No More Sticky Notes

 

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Productivity has been the bane of my existence. For starters, my new role has a ton of moving parts (surprise: Google is demanding). Additionally, WFH severely undermines my ability to concentrate. A colleague recently noticed my silent cries for help and shared his Google Sheet with me for tracking and prioritizing projects/tasks. Let me tell you, it has been life changing.

With classes starting remotely on Monday, I decided to convert that sheet for law school related tasks and projects and share it here for anyone else that might benefit from it. (this is just an example template, feel free to make a copy). This might be especially useful if you’re an incoming 1L that’s already feeling bogged down by assigned readings and opportunities from various law school organizations. I’m not a professional at all when it comes to organization, but I have tried almost everything and found this strategy to be quite useful for the immense amount of backlog I deal with daily at work.

How the Sheet Works

Prioritization is super important as it’s easy to get overwhelmed by a million different tasks throughout the day – especially if you seem to have an ever-growing backlog. With that, the ability to prioritize is a key skill for being a successful lawyer and professional later in your career. The sheet uses a P0-P4 prioritization scale. P0-P1 tasks are the most pressing and must be completed ASAP (usually same day). P2-P3 are important tasks but can be done later (usually within the same week). P4 tasks can be done any time at your leisure.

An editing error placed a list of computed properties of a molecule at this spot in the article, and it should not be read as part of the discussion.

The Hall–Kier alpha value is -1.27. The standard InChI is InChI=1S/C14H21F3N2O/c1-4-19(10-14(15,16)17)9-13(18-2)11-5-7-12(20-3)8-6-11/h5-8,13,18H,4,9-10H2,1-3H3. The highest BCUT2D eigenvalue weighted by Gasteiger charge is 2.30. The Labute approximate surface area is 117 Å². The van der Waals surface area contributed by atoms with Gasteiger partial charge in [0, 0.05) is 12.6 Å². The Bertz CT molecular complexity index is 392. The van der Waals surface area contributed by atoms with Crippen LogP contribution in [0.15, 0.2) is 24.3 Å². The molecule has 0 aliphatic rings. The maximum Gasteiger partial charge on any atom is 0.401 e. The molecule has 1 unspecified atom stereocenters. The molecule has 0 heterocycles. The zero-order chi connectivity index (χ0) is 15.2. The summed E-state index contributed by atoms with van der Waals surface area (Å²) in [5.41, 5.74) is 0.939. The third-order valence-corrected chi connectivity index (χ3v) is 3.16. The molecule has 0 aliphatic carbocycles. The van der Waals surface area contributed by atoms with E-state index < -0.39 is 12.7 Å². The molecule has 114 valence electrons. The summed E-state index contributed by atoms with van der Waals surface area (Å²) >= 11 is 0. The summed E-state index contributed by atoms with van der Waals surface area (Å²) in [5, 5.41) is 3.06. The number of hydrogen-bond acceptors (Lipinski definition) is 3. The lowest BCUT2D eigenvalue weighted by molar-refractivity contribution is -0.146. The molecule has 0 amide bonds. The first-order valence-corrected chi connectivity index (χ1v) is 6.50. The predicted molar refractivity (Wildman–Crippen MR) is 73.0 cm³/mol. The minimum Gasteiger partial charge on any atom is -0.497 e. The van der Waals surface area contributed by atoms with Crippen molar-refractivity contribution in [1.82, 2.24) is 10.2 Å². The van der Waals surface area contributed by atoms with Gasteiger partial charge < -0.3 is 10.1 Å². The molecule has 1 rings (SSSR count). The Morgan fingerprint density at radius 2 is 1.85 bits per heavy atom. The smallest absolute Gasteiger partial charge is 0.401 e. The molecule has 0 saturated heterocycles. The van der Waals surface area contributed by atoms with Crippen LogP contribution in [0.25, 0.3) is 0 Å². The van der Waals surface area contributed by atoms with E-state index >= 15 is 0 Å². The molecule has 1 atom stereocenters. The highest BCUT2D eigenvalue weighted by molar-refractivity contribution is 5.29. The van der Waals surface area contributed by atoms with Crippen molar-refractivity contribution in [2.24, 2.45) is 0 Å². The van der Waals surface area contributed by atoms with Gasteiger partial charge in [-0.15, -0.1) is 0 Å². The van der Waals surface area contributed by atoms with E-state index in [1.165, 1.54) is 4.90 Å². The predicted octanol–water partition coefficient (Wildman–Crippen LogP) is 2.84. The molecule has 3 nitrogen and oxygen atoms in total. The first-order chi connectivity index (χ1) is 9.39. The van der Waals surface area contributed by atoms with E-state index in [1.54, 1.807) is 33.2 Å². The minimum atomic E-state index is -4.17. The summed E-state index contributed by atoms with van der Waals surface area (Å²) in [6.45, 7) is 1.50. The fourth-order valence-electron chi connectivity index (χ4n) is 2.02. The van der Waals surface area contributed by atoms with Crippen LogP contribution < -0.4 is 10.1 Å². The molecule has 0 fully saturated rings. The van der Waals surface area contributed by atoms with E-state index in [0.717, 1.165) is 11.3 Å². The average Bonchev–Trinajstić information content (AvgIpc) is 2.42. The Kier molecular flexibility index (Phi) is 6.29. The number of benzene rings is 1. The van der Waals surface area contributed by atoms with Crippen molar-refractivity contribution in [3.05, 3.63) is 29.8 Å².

I also find it important to estimate how much time each task will take ahead of time. This helps me put a number to my bandwidth so I’m less likely to say yes to everything all the time. Including the time it took to complete each project is also important as it might factor into your time calculus for the next task on your list.

Additionally, I broke the sheet up into tabs for one off tasks and long term projects. At first I just had one sheet for everything. This made it feel as though I wasn’t getting anything done for projects like “complete law review article.” By breaking larger projects up in the long term projects tab, I’m able to visualize the progress I’m actually making towards completing what felt like a monstrous project to begin with. There’s a lot of science around the dopamine response associated with checking off tasks on your to-do list. Create little wins to keep yourself motivated.

Lastly, I included an archived task list. For each completed task, I move the entire row  from the long term or short term sheets to the archived sheet. This is just to help me track what I’ve completed throughout the month (or semester). It serves as a fantastic record of completed work and also helps prove to myself that I really am making progress, even when it feels like I’m not.

Anyway, I hope this helps someone out there that’s just as overwhelmed and neurotic as I am every day. Good luck with classes!

And to the incoming 1Ls: don’t sweat it. You’ll be great.

One thought on “No More Sticky Notes

  1. Thank you so much for generously sharing tools that help you stay on track and focused. I am right there with you battling this inexplainable concentration battle. It was much easier when I knew the physical destinations I needed to be throughout the day; so much easier to focus on the tasks at hand! Ay, ay, ay (in Mexican accent)!

    Thanks again, Jess! Happy return to school, keep killin’ it!

    Like

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